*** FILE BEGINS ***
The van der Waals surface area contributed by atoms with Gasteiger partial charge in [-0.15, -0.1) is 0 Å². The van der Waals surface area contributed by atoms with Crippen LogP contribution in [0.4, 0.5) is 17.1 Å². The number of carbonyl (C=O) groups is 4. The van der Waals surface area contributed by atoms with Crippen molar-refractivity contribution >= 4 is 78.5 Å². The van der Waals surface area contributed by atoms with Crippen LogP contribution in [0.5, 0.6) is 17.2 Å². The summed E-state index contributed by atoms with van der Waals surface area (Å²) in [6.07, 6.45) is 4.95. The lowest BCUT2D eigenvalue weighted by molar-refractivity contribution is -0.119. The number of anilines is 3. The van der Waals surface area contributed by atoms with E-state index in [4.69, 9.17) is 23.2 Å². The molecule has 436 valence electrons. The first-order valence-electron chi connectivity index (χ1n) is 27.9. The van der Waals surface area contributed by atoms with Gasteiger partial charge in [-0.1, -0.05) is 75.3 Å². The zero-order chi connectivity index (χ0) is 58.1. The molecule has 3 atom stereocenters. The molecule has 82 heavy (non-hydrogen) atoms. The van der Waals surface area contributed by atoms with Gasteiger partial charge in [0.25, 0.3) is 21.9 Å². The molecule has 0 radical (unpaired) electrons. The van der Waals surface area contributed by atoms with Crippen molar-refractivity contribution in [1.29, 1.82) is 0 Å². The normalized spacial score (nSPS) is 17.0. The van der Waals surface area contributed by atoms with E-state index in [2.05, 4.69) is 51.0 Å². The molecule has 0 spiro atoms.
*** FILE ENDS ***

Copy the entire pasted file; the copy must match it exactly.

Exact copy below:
The van der Waals surface area contributed by atoms with Gasteiger partial charge in [-0.15, -0.1) is 0 Å². The van der Waals surface area contributed by atoms with Crippen LogP contribution in [0.4, 0.5) is 17.1 Å². The number of carbonyl (C=O) groups is 4. The van der Waals surface area contributed by atoms with Crippen molar-refractivity contribution >= 4 is 78.5 Å². The van der Waals surface area contributed by atoms with Crippen LogP contribution in [0.5, 0.6) is 17.2 Å². The summed E-state index contributed by atoms with van der Waals surface area (Å²) in [6.07, 6.45) is 4.95. The lowest BCUT2D eigenvalue weighted by molar-refractivity contribution is -0.119. The number of anilines is 3. The van der Waals surface area contributed by atoms with E-state index in [4.69, 9.17) is 23.2 Å². The molecule has 436 valence electrons. The first-order valence-electron chi connectivity index (χ1n) is 27.9. The van der Waals surface area contributed by atoms with Gasteiger partial charge in [-0.1, -0.05) is 75.3 Å². The zero-order chi connectivity index (χ0) is 58.1. The molecule has 3 atom stereocenters. The molecule has 82 heavy (non-hydrogen) atoms. The van der Waals surface area contributed by atoms with Gasteiger partial charge in [0.25, 0.3) is 21.9 Å². The molecule has 0 radical (unpaired) electrons. The van der Waals surface area contributed by atoms with Crippen molar-refractivity contribution in [1.29, 1.82) is 0 Å². The normalized spacial score (nSPS) is 17.0. The van der Waals surface area contributed by atoms with E-state index in [2.05, 4.69) is 51.0 Å². The molecule has 0 spiro atoms.